Panama Refuses U.S. Plan To Clean Pacific Island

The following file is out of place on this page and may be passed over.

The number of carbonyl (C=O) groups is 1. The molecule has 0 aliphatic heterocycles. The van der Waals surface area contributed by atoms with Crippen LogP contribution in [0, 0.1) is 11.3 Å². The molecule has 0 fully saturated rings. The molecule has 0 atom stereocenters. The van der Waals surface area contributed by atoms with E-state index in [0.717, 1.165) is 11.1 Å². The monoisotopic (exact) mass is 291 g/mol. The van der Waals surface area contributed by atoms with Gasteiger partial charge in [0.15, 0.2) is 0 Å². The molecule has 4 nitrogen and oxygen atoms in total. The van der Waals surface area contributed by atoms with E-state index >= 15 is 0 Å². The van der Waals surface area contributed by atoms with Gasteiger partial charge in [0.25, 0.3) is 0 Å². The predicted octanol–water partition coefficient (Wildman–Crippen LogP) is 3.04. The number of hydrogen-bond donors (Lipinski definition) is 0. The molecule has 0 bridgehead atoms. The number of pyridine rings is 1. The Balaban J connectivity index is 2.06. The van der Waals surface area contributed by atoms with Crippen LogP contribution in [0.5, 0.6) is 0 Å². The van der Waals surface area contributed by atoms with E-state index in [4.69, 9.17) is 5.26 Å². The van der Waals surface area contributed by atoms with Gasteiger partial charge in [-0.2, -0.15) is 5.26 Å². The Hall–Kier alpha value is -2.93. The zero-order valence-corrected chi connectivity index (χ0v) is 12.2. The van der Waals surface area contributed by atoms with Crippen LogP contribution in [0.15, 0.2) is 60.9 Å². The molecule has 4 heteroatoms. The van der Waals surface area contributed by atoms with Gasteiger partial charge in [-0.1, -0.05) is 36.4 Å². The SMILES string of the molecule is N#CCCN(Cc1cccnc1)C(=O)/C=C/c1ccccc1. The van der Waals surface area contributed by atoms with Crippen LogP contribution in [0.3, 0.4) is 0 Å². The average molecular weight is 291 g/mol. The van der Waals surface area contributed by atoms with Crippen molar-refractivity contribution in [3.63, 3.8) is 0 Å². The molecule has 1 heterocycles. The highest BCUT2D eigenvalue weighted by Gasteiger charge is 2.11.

PANAMA CITY (AFP) – Panamarefused a U.S. plan Wednesday to cleanup the Panamanian Pacific island of SanJosé, contaminated during World War IIby weapons practice, announcedPanama’s Minister of Foreign Relations,Harmodio Arias.Arias explained the decision cameafter the United States demanded it beexempt from responsibility for the leakage“of any war supplies found there.”Since 1999 Panama has been asking theUnited States to clean up three shootingpractice grounds along the Panama Canalused by the U.S. Army between 1914 and1999 as well as San José island, located125 kilometers southwest of the capital.Arias said the offer from the UnitedStates “was not responsible for Panama,because we would have had to make ourselvesresponsible for any damage done tothe island.”The island, according to investigationsdone by Panama and North Americanecological groups, was used for chemicalweapons practice.U.S. Ambassador to Panama, LindaWatt, said the United States has made itsfinal offer.The United States has claimed, for thepast five years, that the technology necessaryto decontaminate the areas does notexist.“The proposal from the United Stateswas good in part, but we cannot exemptthem of the responsibility of leaving thosebombs there,” Arias said.The United States, which oversaw thebuilding of the Panama Canal between1904 and 1914, maintained thousands ofsoldiers in 14 military bases in Panamauntil it turned over the canal to Panamaon Dec. 31, 1999.During WWII, the United Statesinstalled 140 defensive sites in all nineprovinces of Panama, built airstrips andestablished warfare practice grounds,including the one on San José island.
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